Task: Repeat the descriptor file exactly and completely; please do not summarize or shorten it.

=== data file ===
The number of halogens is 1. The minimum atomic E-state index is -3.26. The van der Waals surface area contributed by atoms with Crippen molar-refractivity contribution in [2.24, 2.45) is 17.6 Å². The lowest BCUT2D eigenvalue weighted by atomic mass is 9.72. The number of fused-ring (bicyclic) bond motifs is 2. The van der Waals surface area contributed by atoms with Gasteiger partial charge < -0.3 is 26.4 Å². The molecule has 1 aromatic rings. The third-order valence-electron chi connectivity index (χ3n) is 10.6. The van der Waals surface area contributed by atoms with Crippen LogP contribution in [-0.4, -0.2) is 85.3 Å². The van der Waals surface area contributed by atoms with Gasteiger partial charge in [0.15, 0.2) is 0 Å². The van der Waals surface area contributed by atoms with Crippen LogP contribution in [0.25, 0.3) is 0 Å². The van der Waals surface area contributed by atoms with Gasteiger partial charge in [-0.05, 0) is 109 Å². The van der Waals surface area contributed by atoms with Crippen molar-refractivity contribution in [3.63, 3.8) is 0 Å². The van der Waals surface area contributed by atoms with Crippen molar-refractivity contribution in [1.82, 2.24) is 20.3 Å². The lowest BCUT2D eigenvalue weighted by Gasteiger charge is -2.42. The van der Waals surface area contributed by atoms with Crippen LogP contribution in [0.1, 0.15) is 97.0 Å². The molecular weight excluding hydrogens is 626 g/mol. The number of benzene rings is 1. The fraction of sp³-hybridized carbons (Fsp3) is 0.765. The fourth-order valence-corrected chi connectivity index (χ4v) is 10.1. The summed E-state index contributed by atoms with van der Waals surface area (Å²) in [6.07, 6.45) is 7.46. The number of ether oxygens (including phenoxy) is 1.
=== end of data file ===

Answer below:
The number of halogens is 1. The minimum atomic E-state index is -3.26. The van der Waals surface area contributed by atoms with Crippen molar-refractivity contribution in [2.24, 2.45) is 17.6 Å². The lowest BCUT2D eigenvalue weighted by atomic mass is 9.72. The number of fused-ring (bicyclic) bond motifs is 2. The van der Waals surface area contributed by atoms with Gasteiger partial charge < -0.3 is 26.4 Å². The molecule has 1 aromatic rings. The third-order valence-electron chi connectivity index (χ3n) is 10.6. The van der Waals surface area contributed by atoms with Crippen LogP contribution in [-0.4, -0.2) is 85.3 Å². The van der Waals surface area contributed by atoms with Gasteiger partial charge in [0.15, 0.2) is 0 Å². The van der Waals surface area contributed by atoms with Crippen LogP contribution in [0.25, 0.3) is 0 Å². The van der Waals surface area contributed by atoms with Gasteiger partial charge in [-0.05, 0) is 109 Å². The van der Waals surface area contributed by atoms with Crippen molar-refractivity contribution in [3.63, 3.8) is 0 Å². The van der Waals surface area contributed by atoms with Crippen molar-refractivity contribution in [1.82, 2.24) is 20.3 Å². The lowest BCUT2D eigenvalue weighted by Gasteiger charge is -2.42. The van der Waals surface area contributed by atoms with Crippen LogP contribution in [0.1, 0.15) is 97.0 Å². The molecular weight excluding hydrogens is 626 g/mol. The number of benzene rings is 1. The fraction of sp³-hybridized carbons (Fsp3) is 0.765. The fourth-order valence-corrected chi connectivity index (χ4v) is 10.1. The summed E-state index contributed by atoms with van der Waals surface area (Å²) in [6.07, 6.45) is 7.46. The number of ether oxygens (including phenoxy) is 1.